The dimensionality of a GPL, determined by the number of biophysical parameters influenced by mutations, contributes to landscape ruggedness and the distribution of epistatic interactions (44). LANTERN automatically determines the dimensionality, which we validated with simulations (SI Appendix, Figs. S2 and S3). However, along with simply detecting the number of latent dimensions, LANTERN provides guidance on the degree of importance for each latent dimension in the form of their relevance, similar to the decreasing variance explained in PCA (22). Additionally, the dimensionality learned by LANTERN is empirical: LANTERN learns the number of latent dimensions sufficient to explain the data. As new measurements become available, the dimensionality may increase—reflecting the discovery of new structure in the landscape. LANTERN also benefits from a rich history of research in dimensionality reduction (22, 45, 46), in some cases, recovering latent spaces similar to alternative approaches (SI Appendix, section 4 and Fig. S23). But, LANTERN is unique for jointly learning a nonlinear surface and low-dimensional latent space.
Beyond dimensionality, LANTERN learns latent mutational effect spaces that reflect the underlying biophysical process, possibly up to a rotation (Fig. 2D). But, in cases where the effect of mutations on multiple biophysical parameters are correlated, LANTERN will struggle to separate these effects into different dimensions. For example, multiple biophysical parameters (or a combination of them) may explain the z1 axis of the LacI landscape (Fig. 4I). Without additional prior information, like the plausibility of correlation between the biophysical parameters in response to mutations, no data-driven approach can resolve this ambiguity. This further emphasizes the value of LANTERN, however, because this issue is only made apparent through the interpretability of LANTERN.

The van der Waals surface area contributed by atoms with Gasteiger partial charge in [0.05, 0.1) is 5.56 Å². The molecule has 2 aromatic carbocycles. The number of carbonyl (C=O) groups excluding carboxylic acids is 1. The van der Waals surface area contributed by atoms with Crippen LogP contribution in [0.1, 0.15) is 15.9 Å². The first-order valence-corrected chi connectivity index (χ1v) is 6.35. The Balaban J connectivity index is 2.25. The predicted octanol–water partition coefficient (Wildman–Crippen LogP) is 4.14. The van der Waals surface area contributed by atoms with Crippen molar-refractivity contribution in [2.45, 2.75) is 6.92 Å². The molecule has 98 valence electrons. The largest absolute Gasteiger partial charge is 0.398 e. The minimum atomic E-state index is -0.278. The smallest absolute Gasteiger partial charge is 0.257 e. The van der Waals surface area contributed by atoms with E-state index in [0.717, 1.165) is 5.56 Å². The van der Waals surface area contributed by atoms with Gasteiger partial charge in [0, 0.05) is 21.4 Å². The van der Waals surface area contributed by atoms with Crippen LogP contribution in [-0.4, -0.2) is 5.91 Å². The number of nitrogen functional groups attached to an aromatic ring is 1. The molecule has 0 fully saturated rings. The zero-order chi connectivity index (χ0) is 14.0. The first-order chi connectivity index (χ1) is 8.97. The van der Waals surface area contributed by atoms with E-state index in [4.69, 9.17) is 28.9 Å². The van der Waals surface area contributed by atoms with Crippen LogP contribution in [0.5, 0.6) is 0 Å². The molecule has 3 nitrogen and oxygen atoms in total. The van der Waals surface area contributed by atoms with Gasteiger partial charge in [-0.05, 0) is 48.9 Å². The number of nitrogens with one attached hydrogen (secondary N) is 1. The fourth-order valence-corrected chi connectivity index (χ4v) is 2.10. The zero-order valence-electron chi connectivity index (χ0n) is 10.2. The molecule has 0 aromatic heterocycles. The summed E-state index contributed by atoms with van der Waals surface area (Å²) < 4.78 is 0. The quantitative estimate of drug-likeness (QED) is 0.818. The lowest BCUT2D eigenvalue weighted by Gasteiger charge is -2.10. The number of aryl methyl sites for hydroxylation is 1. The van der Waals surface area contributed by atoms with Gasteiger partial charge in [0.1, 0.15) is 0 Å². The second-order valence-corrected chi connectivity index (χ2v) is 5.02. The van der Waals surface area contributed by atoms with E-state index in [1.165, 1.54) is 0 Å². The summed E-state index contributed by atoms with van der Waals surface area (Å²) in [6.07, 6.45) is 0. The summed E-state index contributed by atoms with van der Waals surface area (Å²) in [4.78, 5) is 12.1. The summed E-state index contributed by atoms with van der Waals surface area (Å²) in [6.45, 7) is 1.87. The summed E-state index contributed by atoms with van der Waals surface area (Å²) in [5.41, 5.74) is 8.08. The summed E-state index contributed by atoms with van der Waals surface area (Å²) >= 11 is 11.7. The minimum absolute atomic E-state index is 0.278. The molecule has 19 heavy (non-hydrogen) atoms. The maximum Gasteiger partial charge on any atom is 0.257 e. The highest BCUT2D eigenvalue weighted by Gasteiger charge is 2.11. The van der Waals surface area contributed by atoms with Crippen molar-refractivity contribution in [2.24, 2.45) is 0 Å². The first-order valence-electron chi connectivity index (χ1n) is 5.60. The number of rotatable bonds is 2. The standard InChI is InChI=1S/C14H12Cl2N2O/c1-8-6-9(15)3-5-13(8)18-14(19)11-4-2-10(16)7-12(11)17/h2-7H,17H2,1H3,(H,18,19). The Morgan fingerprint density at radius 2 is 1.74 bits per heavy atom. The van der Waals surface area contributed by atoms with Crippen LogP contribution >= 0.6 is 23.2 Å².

LANTERN also presents straightforward explanations of the effects of individual mutations through their latent effect vector. These vectors facilitate clear understanding of how each mutation contributes to an observed phenotype (Figs. 4E and 5H) and how these mutations are tied to structural biophysics (Figs. 4 J–M and 5G). LANTERN also quantifies the uncertainty about the effect of each mutation, with uncertainty decreasing the more times a mutation is observed in the dataset (SI Appendix, Fig. S24). From this uncertainty, we can determine which mutations have effects that are statistically different from zero. For the large-scale GPL datasets considered here, the majority of mutations (ranging from 55 to 93% of all mutations) have a significant effect (SI Appendix, Fig. S25). This agrees with the expectation that most genes and proteins have been optimized via natural selection, so that mutations will disrupt or otherwise impact the protein’s function (47). So, modeling approaches that include an assumption of sparsity (i.e., that most mutations have no effect on function) would not be appropriate for analyzing GPL data.
LANTERN quantifies the metrics of local robustness and additivity, which provide perspectives for understanding large-scale GPL measurements (Fig. 6). Rather than describing behavior with regards to any one genotype, they represent the expected effects of underlying parameters on a global phenotype in one small evolutionary region.
LANTERN models GPLs as a nonlinear surface over a low-dimensional latent mutational effect space, a form of epistasis where nonadditivity arises from global structure (6, 8). Certain theoretical models of GPLs, which, until recently, could not be verified, due to the lack of sufficient experimental data, similarly concentrated on the existence of low-dimensional manifolds that explain the complexity of GPLs (48, 49). These models suggest that GPLs will commonly involve low-dimensional structure, due to the benefits in adaptive evolution (20, 50). LANTERN will therefore likely have broad applicability across GPL measurements of diverse biological systems (1).
LANTERN also extends beyond existing global epistasis modeling approaches that employ stronger assumptions, for example, a predetermined dimensionality or a fixed family of nonlinear functions (6, 24). LANTERN, instead, learns these details directly from the data. In some cases, the model learned by LANTERN agrees strongly with these existing approaches (SI Appendix, Fig. S26).